Sunday, 20 November 2011

Ins and Outs

The first 'out' was the Teaser (see previous post). He has hopefully done his job at getting the girls in 'the mood' and now it is the turn of the Rams. The breeding ewes have been separated into flocks of Jacobs and Beulahs and their handsome rams have joined if they do the job right, lambing should start about 11th April next year:)

Below is a picture of the Breeding Beulahs (whoops...just re-read sounds a bit offensive if you say it fast:)) They are being herded down a big hill to their fresh pasture, a lush field that in spring and summer is a mass of wild herbs and flowers.

A lot of our work is keeping stock securely fenced in but on a recent stock move to Cuddington near Banstead Surrey, we were putting up electric fencing to keep the sheep out. This is because part of the field is rich in Kidney Vetch which is the food plant of the larvae of the Small Blue butterfly. Small Blues are very dependent on there being a good number of Kidney Vetch flowers close by as they will rarely travel very far from their colony. They usually only lay one egg per flower as the caterpillars can be cannibalistic so they need lots of flower heads for successful breeding. When one considers it can take 2 to 5 years for a new Kidney Vetch plant to start flowering, one can understand why it is so important that the sheep are prevented from eating them.

Included in the area we fenced off from the sheep are some man made scrapes as Kidney vetch can easily be out competed by grass and other plants...

The edges of the scrape are already covered with new Kidney Vetch plants...

In another sheep move to an area in Woldingham, Surrey we have been putting up electric fencing to keep the sheep in. This is a very small piece of important chalk grassland on a steep hill making it difficult to fence especially in the pouring rain. It is a nice little area which is also a good place for reptiles with a reasonable population of adders.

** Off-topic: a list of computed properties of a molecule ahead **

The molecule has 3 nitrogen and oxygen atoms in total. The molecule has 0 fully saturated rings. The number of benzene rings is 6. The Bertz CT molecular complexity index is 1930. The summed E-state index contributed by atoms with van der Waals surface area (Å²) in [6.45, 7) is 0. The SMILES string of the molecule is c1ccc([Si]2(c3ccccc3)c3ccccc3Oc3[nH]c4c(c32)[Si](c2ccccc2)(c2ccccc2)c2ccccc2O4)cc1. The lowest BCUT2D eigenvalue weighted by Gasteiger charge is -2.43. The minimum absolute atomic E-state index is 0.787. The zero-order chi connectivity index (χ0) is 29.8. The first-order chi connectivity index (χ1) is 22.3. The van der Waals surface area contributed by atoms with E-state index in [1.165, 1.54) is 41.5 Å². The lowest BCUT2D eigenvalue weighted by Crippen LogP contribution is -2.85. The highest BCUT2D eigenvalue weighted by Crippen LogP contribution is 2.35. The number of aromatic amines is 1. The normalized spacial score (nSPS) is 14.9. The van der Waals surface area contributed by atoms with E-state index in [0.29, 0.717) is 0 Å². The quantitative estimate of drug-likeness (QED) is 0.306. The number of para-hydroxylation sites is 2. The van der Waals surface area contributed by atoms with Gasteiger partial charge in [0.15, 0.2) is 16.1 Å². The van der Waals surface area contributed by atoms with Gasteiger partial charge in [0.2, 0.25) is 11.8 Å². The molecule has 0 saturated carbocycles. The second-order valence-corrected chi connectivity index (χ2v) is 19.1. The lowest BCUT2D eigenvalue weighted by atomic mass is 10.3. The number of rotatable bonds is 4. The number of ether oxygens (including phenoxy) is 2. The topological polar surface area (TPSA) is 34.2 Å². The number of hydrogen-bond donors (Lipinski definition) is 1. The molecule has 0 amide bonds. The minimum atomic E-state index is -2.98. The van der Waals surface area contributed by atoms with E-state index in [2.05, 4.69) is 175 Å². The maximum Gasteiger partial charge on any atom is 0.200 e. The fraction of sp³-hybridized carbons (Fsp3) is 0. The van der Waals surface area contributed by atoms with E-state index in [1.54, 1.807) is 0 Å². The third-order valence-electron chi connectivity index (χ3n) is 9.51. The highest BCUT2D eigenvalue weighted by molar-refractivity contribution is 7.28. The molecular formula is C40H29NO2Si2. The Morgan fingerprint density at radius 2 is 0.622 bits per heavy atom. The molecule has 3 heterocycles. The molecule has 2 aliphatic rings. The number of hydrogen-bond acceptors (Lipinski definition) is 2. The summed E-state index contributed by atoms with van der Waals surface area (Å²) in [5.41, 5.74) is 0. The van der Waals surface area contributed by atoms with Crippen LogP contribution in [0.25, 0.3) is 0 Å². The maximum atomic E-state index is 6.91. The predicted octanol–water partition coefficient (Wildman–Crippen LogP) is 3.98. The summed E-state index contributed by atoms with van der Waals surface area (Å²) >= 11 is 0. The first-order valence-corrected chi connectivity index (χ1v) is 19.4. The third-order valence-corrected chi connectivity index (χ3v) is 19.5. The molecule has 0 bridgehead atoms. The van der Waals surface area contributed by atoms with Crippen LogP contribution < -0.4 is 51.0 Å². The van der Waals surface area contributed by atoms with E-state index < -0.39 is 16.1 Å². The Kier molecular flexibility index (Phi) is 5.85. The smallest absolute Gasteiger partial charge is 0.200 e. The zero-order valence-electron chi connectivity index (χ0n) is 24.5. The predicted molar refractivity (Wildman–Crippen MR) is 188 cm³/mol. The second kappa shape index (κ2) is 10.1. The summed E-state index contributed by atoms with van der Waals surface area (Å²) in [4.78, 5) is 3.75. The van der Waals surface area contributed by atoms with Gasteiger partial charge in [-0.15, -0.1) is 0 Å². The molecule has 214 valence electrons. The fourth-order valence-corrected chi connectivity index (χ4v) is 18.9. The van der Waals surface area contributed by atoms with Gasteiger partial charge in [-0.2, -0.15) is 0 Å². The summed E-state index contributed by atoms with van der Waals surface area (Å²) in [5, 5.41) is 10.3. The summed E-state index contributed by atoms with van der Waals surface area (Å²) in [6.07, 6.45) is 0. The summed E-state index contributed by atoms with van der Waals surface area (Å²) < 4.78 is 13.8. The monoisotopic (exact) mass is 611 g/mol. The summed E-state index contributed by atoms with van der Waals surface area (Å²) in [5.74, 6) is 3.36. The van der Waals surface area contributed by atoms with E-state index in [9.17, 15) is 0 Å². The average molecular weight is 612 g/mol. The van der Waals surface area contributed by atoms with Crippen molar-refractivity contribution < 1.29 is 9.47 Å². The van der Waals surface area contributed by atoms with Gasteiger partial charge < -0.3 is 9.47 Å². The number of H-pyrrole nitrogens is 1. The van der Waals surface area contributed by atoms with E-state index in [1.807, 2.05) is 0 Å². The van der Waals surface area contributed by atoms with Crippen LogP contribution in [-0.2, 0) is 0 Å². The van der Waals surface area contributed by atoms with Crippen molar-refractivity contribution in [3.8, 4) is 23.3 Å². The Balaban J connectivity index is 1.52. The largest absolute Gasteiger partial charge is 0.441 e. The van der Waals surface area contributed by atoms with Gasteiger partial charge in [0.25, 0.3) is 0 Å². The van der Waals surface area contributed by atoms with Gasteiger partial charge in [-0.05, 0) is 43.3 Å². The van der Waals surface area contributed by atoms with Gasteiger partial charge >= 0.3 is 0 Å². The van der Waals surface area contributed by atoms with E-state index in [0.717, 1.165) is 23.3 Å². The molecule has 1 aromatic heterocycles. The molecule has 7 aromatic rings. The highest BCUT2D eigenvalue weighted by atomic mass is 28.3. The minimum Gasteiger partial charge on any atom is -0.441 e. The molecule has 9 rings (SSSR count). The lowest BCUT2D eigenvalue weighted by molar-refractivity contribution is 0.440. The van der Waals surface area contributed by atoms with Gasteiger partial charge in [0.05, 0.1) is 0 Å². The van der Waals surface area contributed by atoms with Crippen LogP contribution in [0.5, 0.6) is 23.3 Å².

Before these recent moves the Herdwick sheep had been grazing an area called Chapel Bank, near the town of New Addington, Surrey, that had previously been a rather popular place for dumping rubbish. Before the sheep were put on the site we removed lots of rubbish but must have missed a bit as when these Herdwicks had their feet trimmed before going to their new conservation grazing site...

...we came across one wearing a rather unusual bracelet on its sheepy wrist. Somehow he had managed to get this ring of black plastic over his hoof...

We weren't sure if he thought himself very trendy with his man jewellery or if he was plain upset and embarrassed because the other sheep had been calling him girly names like Eunice (Ewe..nice) and Julia (J..ewe..lia)...sorry but I thought it was funny:))))))))

Today there was again a beautiful sunny start to the autumnal day, just too good to stay in. So armed with camera and binoculars I climbed over the field fence behind us and was immediately immersed in the absolute beauty of the countryside; the golden trees shone out through the lifting mist, a group of five crows flew lazily around and across the valley the Buzzards and Pheasants were calling. Blanketing the fields were masses of spider webs covered in millions of dewdrops with the sun glinting off of them. It was just sooooooo beautiful. On these sort of days I would like to just keep on walking and never go home.

Unfortunately we still have masses of work to do at home (the new bathroom suite is still in the living room as my husband ended up having to replace part of the ceiling and he still has to replace the rotten joist where the bath will go and only 5 weeks until the family descends on us for Christmas!) so we had to make it a fairly short walk just down to the Saltbox SSSI.

I was just climbing back into the garden, which is precarious as it involves climbing up a wobbly step ladder, then carefully stepping over the barbed wire fence, on to a wobbly bench. Just at the moment I was negotiating the barbed wire, something in the woodpile next to the fence moved which made me jump and I nearly ended up impaled on a spike. The culprit was my tame pheasant waiting for some breakfast... she is such a lovely bird and I immediately felt better to be home again, especially as, by that time, the valley was echoing with the sounds of gun shots as the mentally insane got going in their Sunday ritual of destroying wouldn't be so bad if they shot them dead but we have often found them injured and unable to move just left to suffer a long lingering death over several days:(

How could anyone shoot a beautiful bird like this for fun!

1 comment:

Anonymous said...

Interesting post. Thank you Martin for telling me about it:) Cynthia